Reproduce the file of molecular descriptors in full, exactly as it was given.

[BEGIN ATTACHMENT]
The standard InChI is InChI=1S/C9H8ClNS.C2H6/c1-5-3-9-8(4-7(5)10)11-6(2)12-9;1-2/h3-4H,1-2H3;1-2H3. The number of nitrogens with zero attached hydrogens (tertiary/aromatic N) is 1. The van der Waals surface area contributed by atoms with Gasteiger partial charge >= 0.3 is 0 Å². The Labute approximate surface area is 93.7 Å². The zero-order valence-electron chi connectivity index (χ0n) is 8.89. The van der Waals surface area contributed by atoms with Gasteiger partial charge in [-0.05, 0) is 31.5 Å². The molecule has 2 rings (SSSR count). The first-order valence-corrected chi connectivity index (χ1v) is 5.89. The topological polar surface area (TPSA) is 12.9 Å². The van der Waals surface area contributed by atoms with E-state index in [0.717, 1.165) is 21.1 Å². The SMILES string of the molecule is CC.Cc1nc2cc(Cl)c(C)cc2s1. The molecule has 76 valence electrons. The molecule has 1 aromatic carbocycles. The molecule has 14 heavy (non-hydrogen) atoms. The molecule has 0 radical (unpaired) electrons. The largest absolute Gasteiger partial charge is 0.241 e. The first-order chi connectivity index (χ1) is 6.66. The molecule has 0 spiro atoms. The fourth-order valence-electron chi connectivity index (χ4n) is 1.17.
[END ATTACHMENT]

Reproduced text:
The standard InChI is InChI=1S/C9H8ClNS.C2H6/c1-5-3-9-8(4-7(5)10)11-6(2)12-9;1-2/h3-4H,1-2H3;1-2H3. The number of nitrogens with zero attached hydrogens (tertiary/aromatic N) is 1. The van der Waals surface area contributed by atoms with Gasteiger partial charge >= 0.3 is 0 Å². The Labute approximate surface area is 93.7 Å². The zero-order valence-electron chi connectivity index (χ0n) is 8.89. The van der Waals surface area contributed by atoms with Gasteiger partial charge in [-0.05, 0) is 31.5 Å². The molecule has 2 rings (SSSR count). The first-order valence-corrected chi connectivity index (χ1v) is 5.89. The topological polar surface area (TPSA) is 12.9 Å². The van der Waals surface area contributed by atoms with E-state index in [0.717, 1.165) is 21.1 Å². The SMILES string of the molecule is CC.Cc1nc2cc(Cl)c(C)cc2s1. The molecule has 76 valence electrons. The molecule has 1 aromatic carbocycles. The molecule has 14 heavy (non-hydrogen) atoms. The molecule has 0 radical (unpaired) electrons. The largest absolute Gasteiger partial charge is 0.241 e. The first-order chi connectivity index (χ1) is 6.66. The molecule has 0 spiro atoms. The fourth-order valence-electron chi connectivity index (χ4n) is 1.17.